In an autocatalytic system, the catalyst, which is the same species as the reaction product, must be capable of self-replication, but this activity must also be accompanied by suppression of the activity of its enantiomer, in what Frank referred to, in the proposed model, as mutual antagonism. The fundamental ways in which asymmetric autocatalysis exceeds the non-autocatalytic asymmetric catalysis can be mainly described in the three following sentences: (i) There is high efficiency due to the self-replication process. (ii) There is no decrease in the amount and the activity of the catalyst as a result of the analogous increase of the catalytic amount and the product of the reaction. Finally, (iii) separation of the product from the catalyst is not necessary, because of the conformity of the catalyst and product structures [36]. Following the publication of Frank’s mathematical model, organic chemists attempted to associate an autocatalytic reaction system with prebiotic chemistry. However, this model is not applicable to all self-catalytic processes. For example, in Breslow’s formose reaction [37], even though achiral glycoaldehyde catalyzes its own formation, this system does not conform to the suggested autocatalytic model, and therefore will not be associated with the emergence of homochirality (Figure 2), with one exception: the introduction of a catalytic (<1%) amount of l-proline for the formation of d-sugars [38]. Therefore, we are back to square one. Where did the homochiral proline come from in a prebiotic land where chemical synthesis led only to racemic mixtures?
Several groups undertook the description of reactions involving alkyl metal reagents, but the challenge was not met for the next 40 years, until Kenso Soai’s first work was published in 1995. The first experimental proof became known when Soai and colleagues reported the autocatalytic alkylation of pyrimidyl aldehydes with (pyrimidyl) dialkylzincs (cf. Figure 3). The Soai reaction is, up until today, the only fitting example for chiral autocatalysis that follows Frank’s model (Figure 1). The rate of the reaction is not only accelerated by the autocatalytic product which, starting from scalemic mixtures (with a non-equal ratio between two enantiomers), but may ultimately appear in very “high” enantiomeric excess, starting from a very “low” enantiomeric excess of the original autocatalyst (Figure 3). Finally, Soai and colleagues also demonstrated a variety of initiators and directing agents for the product enantiomeric excess in this reaction, including exposure to circularly polarized light [39,40,41]. The Soai alkylation of pyrimidyl aldehydes, which is of interest due to its unique effect of chiral amplification via autocatalysis, requires conditions far from those on primitive Earth, in a prebiotic world. However, studying this reaction serves as a model for understanding how homochirality might have emerged and may help us search for prebiotically plausible reactions with similar mechanisms. In 2019, in a more recent paper, Soai, Kawasaki and Matsumoto employed an asymmetric autocatalysis of amplification of ee% to examine the several proposed mechanisms of the origin of chirality [39]. Subsequently, Denmark and colleagues have added a new model aldehyde (Figure 3, last row, right-hand side) that serves to give more support for the comprehension of the mechanism of the Soai reaction, introducing a “quaternary” complex rather than the “ternary” ones supposed before [42]. This model reaction has been particularly instructive in helping to understand how autocatalysis could lead to a homochiral state. Nonetheless, the discovery of a prebiotically plausible reaction, or a systems reaction from a bottom-up approach that obeys the Frank model of autocatalysis, is yet to be brought to light [7,18,19].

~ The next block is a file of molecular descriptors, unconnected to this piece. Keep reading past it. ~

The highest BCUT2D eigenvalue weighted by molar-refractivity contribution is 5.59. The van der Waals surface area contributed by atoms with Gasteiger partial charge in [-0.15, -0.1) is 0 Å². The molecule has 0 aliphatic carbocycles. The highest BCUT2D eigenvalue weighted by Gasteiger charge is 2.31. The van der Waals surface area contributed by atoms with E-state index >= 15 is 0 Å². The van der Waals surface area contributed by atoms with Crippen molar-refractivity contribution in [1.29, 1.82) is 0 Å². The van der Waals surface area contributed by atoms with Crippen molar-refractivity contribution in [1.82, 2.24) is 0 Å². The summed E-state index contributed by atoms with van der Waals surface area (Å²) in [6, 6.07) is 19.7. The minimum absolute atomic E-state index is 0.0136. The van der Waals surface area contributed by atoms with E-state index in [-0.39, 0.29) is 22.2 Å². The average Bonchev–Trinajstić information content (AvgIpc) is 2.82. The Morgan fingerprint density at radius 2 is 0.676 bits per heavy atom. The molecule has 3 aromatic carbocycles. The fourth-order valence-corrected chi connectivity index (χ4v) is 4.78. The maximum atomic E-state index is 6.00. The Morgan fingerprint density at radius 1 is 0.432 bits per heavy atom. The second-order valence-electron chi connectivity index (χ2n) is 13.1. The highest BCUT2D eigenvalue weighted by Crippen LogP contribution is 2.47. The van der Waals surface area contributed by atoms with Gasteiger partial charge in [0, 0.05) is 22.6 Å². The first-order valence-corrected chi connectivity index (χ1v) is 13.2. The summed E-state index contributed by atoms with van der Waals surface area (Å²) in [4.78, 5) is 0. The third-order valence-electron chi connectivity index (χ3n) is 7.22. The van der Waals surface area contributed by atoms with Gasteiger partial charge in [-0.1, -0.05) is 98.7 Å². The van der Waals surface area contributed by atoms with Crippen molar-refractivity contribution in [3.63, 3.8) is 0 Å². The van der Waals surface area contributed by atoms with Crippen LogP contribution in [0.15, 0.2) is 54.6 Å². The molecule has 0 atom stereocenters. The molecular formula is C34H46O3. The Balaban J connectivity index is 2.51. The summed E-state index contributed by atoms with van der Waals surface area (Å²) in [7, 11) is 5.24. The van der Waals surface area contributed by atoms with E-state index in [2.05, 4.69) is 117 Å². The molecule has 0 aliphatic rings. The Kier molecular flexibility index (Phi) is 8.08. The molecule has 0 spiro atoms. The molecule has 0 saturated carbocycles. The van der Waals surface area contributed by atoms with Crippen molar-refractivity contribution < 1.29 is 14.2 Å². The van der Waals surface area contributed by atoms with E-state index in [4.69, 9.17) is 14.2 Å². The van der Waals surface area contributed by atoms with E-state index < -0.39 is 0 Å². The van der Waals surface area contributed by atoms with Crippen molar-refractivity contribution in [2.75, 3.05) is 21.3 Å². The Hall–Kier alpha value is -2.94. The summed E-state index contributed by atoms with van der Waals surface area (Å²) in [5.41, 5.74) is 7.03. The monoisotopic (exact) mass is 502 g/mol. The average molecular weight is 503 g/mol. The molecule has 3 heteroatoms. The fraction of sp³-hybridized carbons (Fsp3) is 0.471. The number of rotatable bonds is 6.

3. Crystallization Led to Homochiral Symmetry Breaking

In 1990, Kondepudi et al. reported an experimental example of such spontaneous chiral symmetry breaking for the stirred crystallization of a homogeneous solution of achiral NaClO3. Symmetry breaking in this case appears in a simple way: if NaClO3 is crystallized from an unstirred solution, statistically equal numbers of l and d crystals are obtained. If the crystallization is performed accompanied with rapid stirring, more than 99% are obtained with the same chirality. Viedma et al., in 2003, described in their report an experiment to explore the phenomenon. They reported that in primary nucleation, crystals occur in the solution itself. On the other hand, secondary nucleation is the process by which a “mother crystal” generates secondary crystals at a fast rate if the solution is stirred; in the case of NaClO3, a first l or d “mother crystal” forms new crystals with similar chirality in a few minutes. It is quite evident that the model of an initial single chiral crystal cannot explain the complete chiral purity in Viedma’s experiments. Considering the role of grinding glass balls in the symmetry breaking phenomenon, Viedma suggests that under these conditions a continuous dissolution–crystallization phenomenon is highly enhanced by the grinding process, making the system very similar to the homogeneous autocatalytic reaction. These results can provide a more prebiotically plausible extension of this process, indicating essentially chiral molecules that form conglomerate solids [18,43,44]. The formation of separate l and d crystals, as in those Pasteur separated with his tweezers, are known as “conglomerates”. The “preferential crystallization” method is well known as a way to “untangle” a racemic conglomerate of homochiral R and S crystals, by repeated crystallization from the supersaturated solution. In 1998, Tamura et al. proposed a phenomenon referred to as preferential enrichment, which is completely opposed to preferential crystallization: in preferential enrichment, it is in the mother liquor that substantial enantiomeric enrichment occurs by recrystallization, and, at the same time, a slight enrichment of the opposite enantiomer always occurs [45]. This new phenomenon has two fundamental characteristics: (1) recurring recrystallization of the racemate eventuates in the alternating enrichment of the two enantiomeric crystal forms up to 100% ee, at each crop of the deposited crystals; (2) in the event of recrystallization of nonracemic crystals, the sequential crystals consistently have the opposite chirality. Tamura et al., in one of their publications, reported an experimental case of preferential enrichment, in which the stable crystalline form of the racemate is the mixed crystal, which is composed of a weakly ordered arrangement of the two enantiomers and contains the centrosymmetric heterochiral cyclic dimer (R, S) as the major component in the crystal lattice (Figure 4) [46].